Domestic Violence in Child Custody and Visitation Rights: Your Questions Answered

Being in a violent and difficult-to-navigate relationship is difficult enough; however, things can get more complicated and worrisome when child custody and visitation rights begin to be discussed. 

Perhaps you are looking for information about what might happen if you leave your current situation or have already left. You seek answers about what happens in cases with domestic violence and child custody and visitation rights.

Here are some of the most commonly asked questions: 

  • What is a child visitation order, and what factors are considered in determining child visitation?
  • Can a visitation order be changed or modified?
  • What happens at child custody court?

You may have many questions, so let’s look at some of the information you need. 

What is a Child Visitation Order?

There are several ways that a child custody agreement might look. In general, visitation lets the noncustodial (the parent who doesn’t have custody) visit their child. 

  • No visitation – occasionally, the courts will bar parents from visitation with their children. These are usually extreme circumstances. 
  • Fixed or reasonable visitation – If the parents can communicate effectively and the child is not at risk, the parents may come up with a suitable visitation plan. Fixed visitation will be on a rigid schedule. 
  • Supervised visitation – in domestic violence cases, supervised visitation is usually the recommended course of action. 

Several factors can impact the child custody agreement of the children: 

  • The wishes of the parents and children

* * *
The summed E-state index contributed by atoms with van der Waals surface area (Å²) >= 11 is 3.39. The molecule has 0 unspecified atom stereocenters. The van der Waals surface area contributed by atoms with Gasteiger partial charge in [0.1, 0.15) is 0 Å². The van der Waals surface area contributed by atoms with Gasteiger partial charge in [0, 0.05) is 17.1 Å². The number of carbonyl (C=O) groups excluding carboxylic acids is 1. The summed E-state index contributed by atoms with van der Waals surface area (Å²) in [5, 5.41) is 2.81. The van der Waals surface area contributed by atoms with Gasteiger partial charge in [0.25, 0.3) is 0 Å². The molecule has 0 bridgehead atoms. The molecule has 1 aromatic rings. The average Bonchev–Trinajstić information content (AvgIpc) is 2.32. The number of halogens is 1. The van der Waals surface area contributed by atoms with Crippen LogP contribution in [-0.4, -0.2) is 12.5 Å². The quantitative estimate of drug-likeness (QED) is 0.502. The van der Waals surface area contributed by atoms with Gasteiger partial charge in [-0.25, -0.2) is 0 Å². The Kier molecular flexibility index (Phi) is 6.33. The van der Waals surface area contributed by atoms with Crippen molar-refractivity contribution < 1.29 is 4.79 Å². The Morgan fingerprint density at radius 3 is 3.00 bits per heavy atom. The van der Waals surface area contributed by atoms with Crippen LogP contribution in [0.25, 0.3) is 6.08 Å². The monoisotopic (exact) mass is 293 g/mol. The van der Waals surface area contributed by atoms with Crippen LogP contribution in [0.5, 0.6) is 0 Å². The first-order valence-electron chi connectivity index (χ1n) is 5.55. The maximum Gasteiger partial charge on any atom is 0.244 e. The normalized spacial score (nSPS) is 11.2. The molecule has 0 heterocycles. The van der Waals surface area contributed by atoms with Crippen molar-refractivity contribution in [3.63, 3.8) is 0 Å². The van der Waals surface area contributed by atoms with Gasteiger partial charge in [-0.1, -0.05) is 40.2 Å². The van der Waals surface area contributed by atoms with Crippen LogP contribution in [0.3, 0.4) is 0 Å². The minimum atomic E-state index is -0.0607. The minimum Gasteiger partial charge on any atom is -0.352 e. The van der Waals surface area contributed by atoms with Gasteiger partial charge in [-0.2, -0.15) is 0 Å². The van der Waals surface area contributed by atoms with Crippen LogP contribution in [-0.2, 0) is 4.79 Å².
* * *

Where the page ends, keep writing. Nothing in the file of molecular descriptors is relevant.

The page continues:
• The relationship between the parents and children if the parents can work together
  • The health of the children and parents
  • Who has been the primary caregiver
  • The child’s safety
  • The safety of the parent who has been the victim
  • The abuser’s history. 

Can a Visitation Order Be Changed or Modified?

Child custody can be fluid in many senses, and the order can be changed or modified. A judge may modify the order if modification is in the child’s best interest or where there is a substantial change in circumstance that impacts the child’s welfare. 

Here are some factors that can impact the likelihood of a change: 

  • The child is in danger 
  • Either of the parent situations has changed
  • The child’s needs have changed
  • One or both parents aren’t following the terms of the custody order
  • A relocation

A parent can request a modification at any time until the child is 18, and the judge can decide whether to grant it or not. 

What Happens at Child Custody Court?

Courts are generally conservative when dealing with domestic violence in custody court – and they opt for what is deemed best for the child’s well-being and safety. 

Evidence will be presented to support the accusations of domestic violence and will be considered in the custody proceedings. The court will need to consider if the accused poses a danger to the child if there are pending criminal cases, the evidence of abuse, police reports, and the severity. 

Each party will testify, as will witnesses and children, and they may offer opinions on which parent is best suited. There is typically an immediate decision based on the facts and testimony presented. The judge will deliver a visitation schedule and who the custodial parent will be – this decision is based on the child’s best interests. 

Essex County divorce attorneys are here to help. If you want more information and talk about your next steps, contact us today – we’re here to help. 

The following two tabs change content below.

WhitsonLaw, PLLC

WhitsonLaw can assist you with divorce, mediation, custody, child support, protective orders, adoption and more.